After decades of neighborhood violence, this Kansas City woman 'can feel the changes'
From 2001-2021, more than 20% of Kansas City's homicides have occurred in the Santa Fe neighborhood. Last year, the neighborhood became the focus of KC Common Good's efforts to reduce violence by addressing the root causes. Since then, it's seen a 78% decrease in homicides, leaving Marquita Taylor "cautiously optimistic."
For more than three decades, Marquita Taylor has called Kansas City's Santa Fe neighborhood home. She's actively participated in the Santa Fe Neighborhood Association, and for the last six years has been its president.
"I've seen a trend in the past, I'd say, 20 years of [the neighborhood] progressively getting worse," said Taylor.
Once boasting well-maintained, large homes owned by affluent Kansas Citians, decades of disinvestment in the historic neighborhood have resulted in the deterioration of buildings and a rise of crime.
The 4.16-square-mile area between 27th Street and Linwood Boulevard, and Prospect Avenue to Indiana Avenue, accounted for one-fifth of the Kansas City's homicides from 2001-2021.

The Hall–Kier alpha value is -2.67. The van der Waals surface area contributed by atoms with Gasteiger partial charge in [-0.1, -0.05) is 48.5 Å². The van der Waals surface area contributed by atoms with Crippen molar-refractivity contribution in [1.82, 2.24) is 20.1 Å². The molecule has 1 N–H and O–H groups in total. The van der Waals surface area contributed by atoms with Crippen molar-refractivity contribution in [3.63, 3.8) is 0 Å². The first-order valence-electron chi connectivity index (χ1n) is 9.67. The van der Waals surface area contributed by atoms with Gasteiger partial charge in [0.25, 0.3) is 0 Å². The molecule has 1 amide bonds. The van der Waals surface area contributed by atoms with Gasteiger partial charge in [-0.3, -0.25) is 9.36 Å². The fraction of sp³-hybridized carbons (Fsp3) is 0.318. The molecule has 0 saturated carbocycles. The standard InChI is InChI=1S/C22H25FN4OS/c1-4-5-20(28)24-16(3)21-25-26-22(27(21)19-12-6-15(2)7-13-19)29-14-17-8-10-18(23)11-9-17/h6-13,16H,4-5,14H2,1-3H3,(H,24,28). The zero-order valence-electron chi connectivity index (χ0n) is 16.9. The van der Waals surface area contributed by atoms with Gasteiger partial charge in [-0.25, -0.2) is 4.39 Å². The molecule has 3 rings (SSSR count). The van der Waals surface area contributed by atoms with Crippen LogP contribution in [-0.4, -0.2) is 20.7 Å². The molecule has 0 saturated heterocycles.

Taylor has experienced her own brush with gun violence on multiple occasions, and said staying in the neighborhood all of these years "certainly hasn't been easy."
Now, a partnership between the neighborhood association, city leaders, nonprofits, the police department and religious leaders is collectively working to address the root causes of crime — giving Taylor newfound hope.
KC 360 is modeled after Omaha 360, which drastically reduced the homicide rate in Omaha. It began investing thousands of hours into community cleanups, listening sessions and canvasing the Santa Fe neighborhood with information about engagement opportunities and social service-related resources.
"I can actually see it. I can see the changes. I can feel the changes," said Taylor. "But I've got to lead that effort. And I've got to keep the neighbors engaged."
Since becoming the focus of KC 360 in June 2022, homicides in the Santa Fe neighborhood have decreased by 78%.
Leaders with the violence prevention collective say this progress is merely the foundation and much more work is required.
"I'm a cautious optimistic," said Taylor. "Because I know there's so much more to do. But this certainly sets a standard. It gives me fuel to go to my next neighborhood meeting."